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Author Topic: Has CB radio reached the end of the road?  (Read 30685 times)
K1ZJH
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« on: August 01, 2015, 04:30:49 PM »

Several years ago I heard a bit of chatter from the Springfield Ma and Hartford CT areas on CB radio...  most of this was Spanish chatter... and of course there was the cowboy skip activities out of the southern states.  I've listening around the 26 to 28 MHz band in the past few days, and there has been NO activity, neither local or skip!  I have decent antennas for the HF region, including log periodic antennas, verticals, and dipoles... but CB activity has been NIL?  Is there solar activity, or has interest in CB finally died a dignified death?

Just curious..

Pete
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VK3DWZ
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Posts: 55




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« Reply #1 on: August 01, 2015, 05:23:05 PM »

Please don't mention C.B. Radio anywhere.  Good riddance!
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W9GB
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« Reply #2 on: August 01, 2015, 06:13:01 PM »

S9 magazine (main magazine for hobby) died in early 1990s (no advertisers or enough subscribers).
RadioShack (nationally) stopped carrying CB equipment, a few years later.
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W4KYR
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« Reply #3 on: August 01, 2015, 06:30:08 PM »

CB is still a means of communication that can be useful in some circumstances. Everyone needs some kind alternate means of communication when the cell towers go out in a storm. CB is cheap and available nearly everywhere.

In an emergency, non hams can use CB to communicate out to few miles. Hams could have a CB in the vehicle to talk to non hams, in some emergency situation. And on a daily basis, CB is great for finding the latest the road conditions and traffic jam info from the truckers.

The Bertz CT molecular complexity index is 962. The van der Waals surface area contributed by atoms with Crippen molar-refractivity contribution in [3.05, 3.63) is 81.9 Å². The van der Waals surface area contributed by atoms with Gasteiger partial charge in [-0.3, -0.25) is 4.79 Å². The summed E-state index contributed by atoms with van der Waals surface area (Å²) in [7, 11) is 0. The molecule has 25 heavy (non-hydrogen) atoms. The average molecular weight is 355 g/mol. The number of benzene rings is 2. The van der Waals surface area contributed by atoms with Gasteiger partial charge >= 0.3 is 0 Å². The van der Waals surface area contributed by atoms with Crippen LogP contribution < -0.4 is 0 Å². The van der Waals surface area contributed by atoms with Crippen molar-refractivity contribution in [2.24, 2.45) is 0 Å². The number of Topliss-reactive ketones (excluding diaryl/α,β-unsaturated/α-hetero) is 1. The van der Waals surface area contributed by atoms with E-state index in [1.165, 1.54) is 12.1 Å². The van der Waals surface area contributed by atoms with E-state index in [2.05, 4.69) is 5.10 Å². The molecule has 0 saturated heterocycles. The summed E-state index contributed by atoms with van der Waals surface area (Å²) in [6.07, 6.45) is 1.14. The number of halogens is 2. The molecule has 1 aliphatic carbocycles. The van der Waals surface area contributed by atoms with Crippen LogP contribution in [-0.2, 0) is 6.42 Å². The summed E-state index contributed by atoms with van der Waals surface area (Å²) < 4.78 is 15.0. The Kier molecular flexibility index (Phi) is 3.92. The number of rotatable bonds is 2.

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The internet and cellphone networks are great until they go down, what then? Find out here. 
https://www.eham.net/ehamforum/smf/index.php/topic,111948.0.html

Using Windows 98 For Packet...
W8JX
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« Reply #4 on: August 01, 2015, 06:36:58 PM »

has interest in CB finally died a dignified death?

Yes and no. Many have moved up to no code ham radio so it lives on on a different band plan.
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--------------------------------------
Ham since 1969....  Old School 20wpm REAL Extra Class..
K1EBU
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« Reply #5 on: August 01, 2015, 06:46:20 PM »

Hi Pete. I live about a 1/4 mile from the Mass pike. The truckers still use channel 19.Hear em all the time. Other then that a few Spanish speaking fellows and some potty mouth individuals on channels 6 and 22 here in western MA. I have 3 CB rigs in the shack and I can't say I've keyed up any of them in years. Used to be a group of older hams who were getting on at 4:30-5:00 AM on channel 14. Not sure if they are still on at those early times. I've got a nice 12 watt SSB Base wouldn't mind putting on 10 meters.
PS        1 of the characters on channel 22 was bragging about keeping his shack warm with the Heath SB220 he runs. Nice huh... 73  Gary
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KJ6ZOL
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« Reply #6 on: August 01, 2015, 11:56:31 PM »

CB is still a means of communication that can be useful in some circumstances. Everyone needs some kind alternate means of communication when the cell towers go out in a storm. CB is cheap and available nearly everywhere.

In an emergency, non hams can use CB to communicate out to few miles. Hams could have a CB in the vehicle to talk to non hams, in some emergency situation. And on a daily basis, CB is great for finding the latest the road conditions and traffic jam info from the truckers.

Cell phone use while driving is illegal here in California. The law includes big rigs. Getting busted entails a huge fine and probably loss of job for a trucker. So the truckers use CB, ch 6 mainly. I hear Mexican CB skip (the Spanish language tx's) too. No real lid activity, seems that all the CB lids got bored and moved on. I have an old Realistic Navaho that I fire up from time to time. I got it for $25 off Craigslist, can you believe that ebayers want around $70-80?
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WI8P
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« Reply #7 on: August 02, 2015, 04:32:29 AM »